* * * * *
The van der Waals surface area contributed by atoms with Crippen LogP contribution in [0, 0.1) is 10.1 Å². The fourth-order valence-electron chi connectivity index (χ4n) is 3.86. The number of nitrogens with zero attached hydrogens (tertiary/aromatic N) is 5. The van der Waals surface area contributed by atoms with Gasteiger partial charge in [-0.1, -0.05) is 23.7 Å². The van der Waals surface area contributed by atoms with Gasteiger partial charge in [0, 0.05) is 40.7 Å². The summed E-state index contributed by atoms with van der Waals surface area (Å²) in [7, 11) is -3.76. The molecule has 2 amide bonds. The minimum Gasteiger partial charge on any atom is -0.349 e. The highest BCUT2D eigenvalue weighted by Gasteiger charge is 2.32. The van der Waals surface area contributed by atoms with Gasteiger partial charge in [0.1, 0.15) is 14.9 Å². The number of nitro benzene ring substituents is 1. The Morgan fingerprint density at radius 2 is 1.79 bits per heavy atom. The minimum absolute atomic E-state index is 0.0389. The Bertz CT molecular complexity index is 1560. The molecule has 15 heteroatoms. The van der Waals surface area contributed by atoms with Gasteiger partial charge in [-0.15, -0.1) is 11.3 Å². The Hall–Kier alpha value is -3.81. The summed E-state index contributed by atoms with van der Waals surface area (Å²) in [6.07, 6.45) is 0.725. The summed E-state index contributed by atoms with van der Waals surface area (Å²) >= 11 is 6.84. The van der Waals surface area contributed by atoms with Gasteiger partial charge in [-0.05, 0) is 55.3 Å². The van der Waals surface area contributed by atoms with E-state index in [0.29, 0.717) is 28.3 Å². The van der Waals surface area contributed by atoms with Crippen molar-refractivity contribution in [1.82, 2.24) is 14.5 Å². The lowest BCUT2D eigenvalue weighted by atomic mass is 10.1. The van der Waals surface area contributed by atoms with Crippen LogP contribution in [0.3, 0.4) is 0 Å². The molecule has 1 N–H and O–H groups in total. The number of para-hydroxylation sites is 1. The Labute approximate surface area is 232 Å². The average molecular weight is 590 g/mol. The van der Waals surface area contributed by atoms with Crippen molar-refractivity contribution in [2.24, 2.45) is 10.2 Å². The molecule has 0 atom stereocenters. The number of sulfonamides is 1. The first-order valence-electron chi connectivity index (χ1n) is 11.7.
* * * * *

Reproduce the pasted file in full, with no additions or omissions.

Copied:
The van der Waals surface area contributed by atoms with Crippen LogP contribution in [0, 0.1) is 10.1 Å². The fourth-order valence-electron chi connectivity index (χ4n) is 3.86. The number of nitrogens with zero attached hydrogens (tertiary/aromatic N) is 5. The van der Waals surface area contributed by atoms with Gasteiger partial charge in [-0.1, -0.05) is 23.7 Å². The van der Waals surface area contributed by atoms with Gasteiger partial charge in [0, 0.05) is 40.7 Å². The summed E-state index contributed by atoms with van der Waals surface area (Å²) in [7, 11) is -3.76. The molecule has 2 amide bonds. The minimum Gasteiger partial charge on any atom is -0.349 e. The highest BCUT2D eigenvalue weighted by Gasteiger charge is 2.32. The van der Waals surface area contributed by atoms with Gasteiger partial charge in [0.1, 0.15) is 14.9 Å². The number of nitro benzene ring substituents is 1. The Morgan fingerprint density at radius 2 is 1.79 bits per heavy atom. The minimum absolute atomic E-state index is 0.0389. The Bertz CT molecular complexity index is 1560. The molecule has 15 heteroatoms. The van der Waals surface area contributed by atoms with Gasteiger partial charge in [-0.15, -0.1) is 11.3 Å². The Hall–Kier alpha value is -3.81. The summed E-state index contributed by atoms with van der Waals surface area (Å²) in [6.07, 6.45) is 0.725. The summed E-state index contributed by atoms with van der Waals surface area (Å²) >= 11 is 6.84. The van der Waals surface area contributed by atoms with Gasteiger partial charge in [-0.05, 0) is 55.3 Å². The van der Waals surface area contributed by atoms with E-state index in [0.29, 0.717) is 28.3 Å². The van der Waals surface area contributed by atoms with Crippen molar-refractivity contribution in [1.82, 2.24) is 14.5 Å². The lowest BCUT2D eigenvalue weighted by atomic mass is 10.1. The van der Waals surface area contributed by atoms with Crippen LogP contribution in [0.3, 0.4) is 0 Å². The molecule has 1 N–H and O–H groups in total. The number of para-hydroxylation sites is 1. The Labute approximate surface area is 232 Å². The average molecular weight is 590 g/mol. The van der Waals surface area contributed by atoms with Crippen molar-refractivity contribution in [2.24, 2.45) is 10.2 Å². The molecule has 0 atom stereocenters. The number of sulfonamides is 1. The first-order valence-electron chi connectivity index (χ1n) is 11.7.